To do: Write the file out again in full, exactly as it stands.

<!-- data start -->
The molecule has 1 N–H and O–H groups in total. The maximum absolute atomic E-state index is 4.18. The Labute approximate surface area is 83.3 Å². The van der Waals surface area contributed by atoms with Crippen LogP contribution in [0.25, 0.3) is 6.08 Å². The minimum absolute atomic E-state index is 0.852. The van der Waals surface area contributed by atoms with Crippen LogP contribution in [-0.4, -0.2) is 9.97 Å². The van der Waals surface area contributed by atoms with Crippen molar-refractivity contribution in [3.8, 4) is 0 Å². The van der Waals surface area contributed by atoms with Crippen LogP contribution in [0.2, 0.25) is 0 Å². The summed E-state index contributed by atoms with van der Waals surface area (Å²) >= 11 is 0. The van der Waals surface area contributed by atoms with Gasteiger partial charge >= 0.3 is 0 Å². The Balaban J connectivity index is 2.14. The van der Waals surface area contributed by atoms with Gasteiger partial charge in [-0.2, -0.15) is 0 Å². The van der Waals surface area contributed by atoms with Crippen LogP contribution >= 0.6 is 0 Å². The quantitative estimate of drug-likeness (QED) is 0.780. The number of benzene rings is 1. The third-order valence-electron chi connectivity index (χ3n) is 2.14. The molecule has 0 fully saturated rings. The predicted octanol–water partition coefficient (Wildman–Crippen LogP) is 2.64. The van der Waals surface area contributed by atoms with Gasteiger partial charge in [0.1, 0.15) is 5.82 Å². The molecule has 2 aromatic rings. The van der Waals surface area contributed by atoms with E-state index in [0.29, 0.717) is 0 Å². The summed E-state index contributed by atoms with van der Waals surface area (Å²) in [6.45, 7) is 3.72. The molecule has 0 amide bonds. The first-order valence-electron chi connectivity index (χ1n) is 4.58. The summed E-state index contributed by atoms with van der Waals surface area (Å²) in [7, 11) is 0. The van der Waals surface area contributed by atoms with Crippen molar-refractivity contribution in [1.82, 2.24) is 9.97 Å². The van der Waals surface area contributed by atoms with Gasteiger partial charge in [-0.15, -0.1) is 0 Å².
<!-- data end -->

The molecule has 1 N–H and O–H groups in total. The maximum absolute atomic E-state index is 4.18. The Labute approximate surface area is 83.3 Å². The van der Waals surface area contributed by atoms with Crippen LogP contribution in [0.25, 0.3) is 6.08 Å². The minimum absolute atomic E-state index is 0.852. The van der Waals surface area contributed by atoms with Crippen LogP contribution in [-0.4, -0.2) is 9.97 Å². The van der Waals surface area contributed by atoms with Crippen molar-refractivity contribution in [3.8, 4) is 0 Å². The van der Waals surface area contributed by atoms with Crippen LogP contribution in [0.2, 0.25) is 0 Å². The summed E-state index contributed by atoms with van der Waals surface area (Å²) >= 11 is 0. The van der Waals surface area contributed by atoms with Gasteiger partial charge >= 0.3 is 0 Å². The Balaban J connectivity index is 2.14. The van der Waals surface area contributed by atoms with Gasteiger partial charge in [-0.2, -0.15) is 0 Å². The van der Waals surface area contributed by atoms with Crippen LogP contribution >= 0.6 is 0 Å². The quantitative estimate of drug-likeness (QED) is 0.780. The number of benzene rings is 1. The third-order valence-electron chi connectivity index (χ3n) is 2.14. The molecule has 0 fully saturated rings. The predicted octanol–water partition coefficient (Wildman–Crippen LogP) is 2.64. The van der Waals surface area contributed by atoms with Gasteiger partial charge in [0.1, 0.15) is 5.82 Å². The molecule has 2 aromatic rings. The van der Waals surface area contributed by atoms with E-state index in [0.29, 0.717) is 0 Å². The summed E-state index contributed by atoms with van der Waals surface area (Å²) in [6.45, 7) is 3.72. The molecule has 0 amide bonds. The first-order valence-electron chi connectivity index (χ1n) is 4.58. The summed E-state index contributed by atoms with van der Waals surface area (Å²) in [7, 11) is 0. The van der Waals surface area contributed by atoms with Crippen molar-refractivity contribution in [1.82, 2.24) is 9.97 Å². The van der Waals surface area contributed by atoms with Gasteiger partial charge in [-0.15, -0.1) is 0 Å².